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Re: Locking (was Re: CVS Transaction)

From: Paul Sander
Subject: Re: Locking (was Re: CVS Transaction)
Date: Wed, 7 Sep 2005 18:40:07 -0700

Following up to my own post...

On Sep 7, 2005, at 5:47 PM, Paul Sander wrote:

On Sep 7, 2005, at 4:33 PM, Pierre Asselin wrote:

Mateusz [PEYN] Adamus <address@hidden> wrote:

Is there in CVS something like DB transactions?

Fore example:
1. login to cvs
2. start transaction
3. create branch
4. do something on this branch
5. if 4 = OK then commit transaction (branch stays)
    else rollback tran (delete branch)

I don't see how you could do implement that without taking a write
lock on the entire module ... which would defeat the "C" in "CVS".

When I need to be careful about races, I generally find it sufficient
to plant temporary tags from a working sandbox ("cvs tag", not "cvs
rtag").  The tag operation is not atomic, but it produces well-defined
results because the revision numbers for the tags are taken from
the sandbox.

It can be done with intent mode locks and some simple manipulation of the RCS files. Intent mode locks allow concurrent access by readers while copies of the RCS files are updated. (RCS does this anyway, so all you really need to do is create a hard link and use stock RCS on the link.) After all the RCS files have been updated, promote the intent mode lock to a write lock and wait for all readers to finish. Finally, rename the updated copies of the RCS files on top of the originals and clear the lock.

Actually, you might not need to wait for the readers to finish, if the revision numbers are known in advance as version numbers read from the sandbox. It also works with branch/timestamp pairs if the timestamp is earlier than the creation time of the intent lock. See discussion of race conditions below. Slipping the timestamp parameter back to just before the lock's creation time forces this restriction and allows the user to continue and it delivers a correct configuration.

When updating tags, readers must wait for writers because the version numbers are not known in advance. In other words, users running "cvs update -r sometag" must wait for "cvs tag sometag" or "cvs rtag sometag" to complete.

This actually increases concurrency over the current directory-based locking because the exclusive lock exists only while the RCS files are renamed, not while they're updated. It's a much smaller window timewise and usually smaller numbers of files are affected.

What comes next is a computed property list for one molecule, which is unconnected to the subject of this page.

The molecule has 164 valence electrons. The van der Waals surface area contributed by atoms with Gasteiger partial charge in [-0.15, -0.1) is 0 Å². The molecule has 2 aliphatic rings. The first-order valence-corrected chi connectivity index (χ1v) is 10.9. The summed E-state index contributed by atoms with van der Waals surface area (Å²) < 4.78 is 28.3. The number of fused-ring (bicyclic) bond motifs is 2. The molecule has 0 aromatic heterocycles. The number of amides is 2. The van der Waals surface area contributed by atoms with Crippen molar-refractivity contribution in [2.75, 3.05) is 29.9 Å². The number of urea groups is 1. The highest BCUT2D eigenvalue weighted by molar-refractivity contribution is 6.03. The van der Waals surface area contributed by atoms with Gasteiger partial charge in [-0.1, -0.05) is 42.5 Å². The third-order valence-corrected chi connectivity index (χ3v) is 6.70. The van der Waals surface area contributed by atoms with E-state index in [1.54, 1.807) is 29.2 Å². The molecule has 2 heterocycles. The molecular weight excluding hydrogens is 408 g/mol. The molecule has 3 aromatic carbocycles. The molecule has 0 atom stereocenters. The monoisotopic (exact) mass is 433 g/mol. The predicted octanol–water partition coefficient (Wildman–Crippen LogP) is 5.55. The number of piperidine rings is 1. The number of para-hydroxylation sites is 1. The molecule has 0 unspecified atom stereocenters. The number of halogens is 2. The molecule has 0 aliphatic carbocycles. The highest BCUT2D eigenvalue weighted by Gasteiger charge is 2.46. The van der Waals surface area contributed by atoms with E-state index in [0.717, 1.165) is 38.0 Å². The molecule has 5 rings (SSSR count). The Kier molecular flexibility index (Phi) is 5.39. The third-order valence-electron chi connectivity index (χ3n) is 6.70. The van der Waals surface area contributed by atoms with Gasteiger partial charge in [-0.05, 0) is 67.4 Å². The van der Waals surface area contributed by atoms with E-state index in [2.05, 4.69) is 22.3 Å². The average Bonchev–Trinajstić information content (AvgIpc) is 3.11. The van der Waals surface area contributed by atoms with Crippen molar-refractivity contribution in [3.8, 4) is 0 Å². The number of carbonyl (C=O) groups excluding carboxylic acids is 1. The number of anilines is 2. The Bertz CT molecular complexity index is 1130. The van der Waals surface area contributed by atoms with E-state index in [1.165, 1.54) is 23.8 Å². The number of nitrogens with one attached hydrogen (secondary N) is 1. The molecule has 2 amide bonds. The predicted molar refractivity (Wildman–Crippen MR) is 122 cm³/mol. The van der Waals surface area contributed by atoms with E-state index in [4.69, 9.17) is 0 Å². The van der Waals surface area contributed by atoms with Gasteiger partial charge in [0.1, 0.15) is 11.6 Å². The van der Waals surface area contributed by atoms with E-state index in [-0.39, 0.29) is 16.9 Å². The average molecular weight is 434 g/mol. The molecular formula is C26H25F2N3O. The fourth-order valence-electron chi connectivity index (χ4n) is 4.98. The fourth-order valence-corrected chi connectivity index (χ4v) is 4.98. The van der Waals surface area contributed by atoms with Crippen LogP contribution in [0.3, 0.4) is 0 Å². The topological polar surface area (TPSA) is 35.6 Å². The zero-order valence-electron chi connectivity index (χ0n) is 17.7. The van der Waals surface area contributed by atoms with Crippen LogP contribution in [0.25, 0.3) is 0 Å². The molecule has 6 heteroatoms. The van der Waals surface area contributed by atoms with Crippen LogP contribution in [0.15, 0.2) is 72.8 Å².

It also enables a transaction model because you can make multiple changes to the RCS files while holding the intent mode locks, and you can abort the entire change by removing the updated RCS files (rather than renaming them) and clearing the intent mode lock (rather than promoting it to a write lock).

This maintains a race condition with regard to fetching versions by timestamp. You can get a different set of files by issuing the same command twice, if one of the commands is given while an intent lock or write lock exists, using a timestamp that's newer than the lock. In this situation, the second command would get a subset of the changes.

On the other hand, it can be partially fixed by recording the intent mode lock's creation time in the modified RCS files, rather than the current time. So although a race condition remains, at least you never get back a partial commit.

The bad news is that to do this, the existing locking system must be replaced. The read/intent/write locking would then be done on module/branch pairs (or module/branch/tag triples if tags are updated) at a global scale and would be relatively quick. The hard-linked RCS files are a kind of exclusive locking that, which could cause wait conditions when some RCS files are updated concurrently on different branches. But they're fast in the absence of conflicts, and the order doesn't matter as long as the branch and tag locks are correct (which means that processing can continue while waiting for a retry).

Actually, deadlock avoidance or recovery is required. Several methods are possible, but ordering is probably easiest.

Although there may be a need for multiple transactions to updated a single RCS file, the changes would be on different branches. (An intent mode lock on a branch is a global resource and prevents concurrent changes to the same branch globally.) That means that a weaker locking mechanism can be used as long as aborted changes don't end up in the final copy. This can be tricky, though doable, but probably at a cost that's not worth paying.

Such a locking method also opens up possibilities for additional capabilities. For example, logging the hard links enables a method for crash recovery. It works like this: If the write lock exists, complete the renames of the files listed in the log, clear the lock, and remove the log. If the intent lock exists, remove the hard links, clear the lock, and remove the log. If read locks exist, clear them.

This locking system is a scalable implementation that eliminates bottlenecks of the current directory-based mechanism. It allows the simultaneous and inexpensive locking of files that are widespread but sparse in the repository. Such a quality of the locking system is an enabling factor for other features that are also important to some users, which I won't go into at this time.

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